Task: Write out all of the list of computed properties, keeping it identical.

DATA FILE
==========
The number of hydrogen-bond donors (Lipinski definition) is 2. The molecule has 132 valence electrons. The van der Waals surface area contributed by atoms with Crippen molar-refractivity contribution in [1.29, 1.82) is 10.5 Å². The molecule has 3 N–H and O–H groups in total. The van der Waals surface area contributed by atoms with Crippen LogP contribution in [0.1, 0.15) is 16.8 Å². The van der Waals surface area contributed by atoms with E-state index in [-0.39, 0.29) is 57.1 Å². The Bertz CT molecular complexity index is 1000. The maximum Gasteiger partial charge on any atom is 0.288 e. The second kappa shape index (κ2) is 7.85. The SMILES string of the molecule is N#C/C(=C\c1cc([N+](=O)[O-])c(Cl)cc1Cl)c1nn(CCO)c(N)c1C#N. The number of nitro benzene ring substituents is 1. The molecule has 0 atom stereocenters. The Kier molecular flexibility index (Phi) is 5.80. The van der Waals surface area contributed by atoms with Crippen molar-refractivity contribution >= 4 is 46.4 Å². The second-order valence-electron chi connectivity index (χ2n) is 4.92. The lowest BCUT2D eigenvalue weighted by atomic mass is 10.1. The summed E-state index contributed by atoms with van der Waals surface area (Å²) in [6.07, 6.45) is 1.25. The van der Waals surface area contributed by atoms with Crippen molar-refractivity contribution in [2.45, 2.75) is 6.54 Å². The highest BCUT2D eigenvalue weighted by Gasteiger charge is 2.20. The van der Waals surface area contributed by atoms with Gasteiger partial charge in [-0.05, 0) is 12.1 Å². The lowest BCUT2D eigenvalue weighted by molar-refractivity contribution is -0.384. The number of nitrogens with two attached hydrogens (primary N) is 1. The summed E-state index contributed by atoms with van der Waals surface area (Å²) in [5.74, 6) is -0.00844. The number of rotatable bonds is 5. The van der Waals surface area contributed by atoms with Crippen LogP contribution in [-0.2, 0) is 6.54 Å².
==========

The number of hydrogen-bond donors (Lipinski definition) is 2. The molecule has 132 valence electrons. The van der Waals surface area contributed by atoms with Crippen molar-refractivity contribution in [1.29, 1.82) is 10.5 Å². The molecule has 3 N–H and O–H groups in total. The van der Waals surface area contributed by atoms with Crippen LogP contribution in [0.1, 0.15) is 16.8 Å². The van der Waals surface area contributed by atoms with E-state index in [-0.39, 0.29) is 57.1 Å². The Bertz CT molecular complexity index is 1000. The maximum Gasteiger partial charge on any atom is 0.288 e. The second kappa shape index (κ2) is 7.85. The SMILES string of the molecule is N#C/C(=C\c1cc([N+](=O)[O-])c(Cl)cc1Cl)c1nn(CCO)c(N)c1C#N. The number of nitro benzene ring substituents is 1. The molecule has 0 atom stereocenters. The Kier molecular flexibility index (Phi) is 5.80. The van der Waals surface area contributed by atoms with Crippen molar-refractivity contribution >= 4 is 46.4 Å². The second-order valence-electron chi connectivity index (χ2n) is 4.92. The lowest BCUT2D eigenvalue weighted by atomic mass is 10.1. The summed E-state index contributed by atoms with van der Waals surface area (Å²) in [6.07, 6.45) is 1.25. The van der Waals surface area contributed by atoms with Crippen molar-refractivity contribution in [2.45, 2.75) is 6.54 Å². The highest BCUT2D eigenvalue weighted by Gasteiger charge is 2.20. The van der Waals surface area contributed by atoms with Gasteiger partial charge in [-0.05, 0) is 12.1 Å². The lowest BCUT2D eigenvalue weighted by molar-refractivity contribution is -0.384. The number of nitrogens with two attached hydrogens (primary N) is 1. The summed E-state index contributed by atoms with van der Waals surface area (Å²) in [5.74, 6) is -0.00844. The number of rotatable bonds is 5. The van der Waals surface area contributed by atoms with Crippen LogP contribution in [-0.2, 0) is 6.54 Å².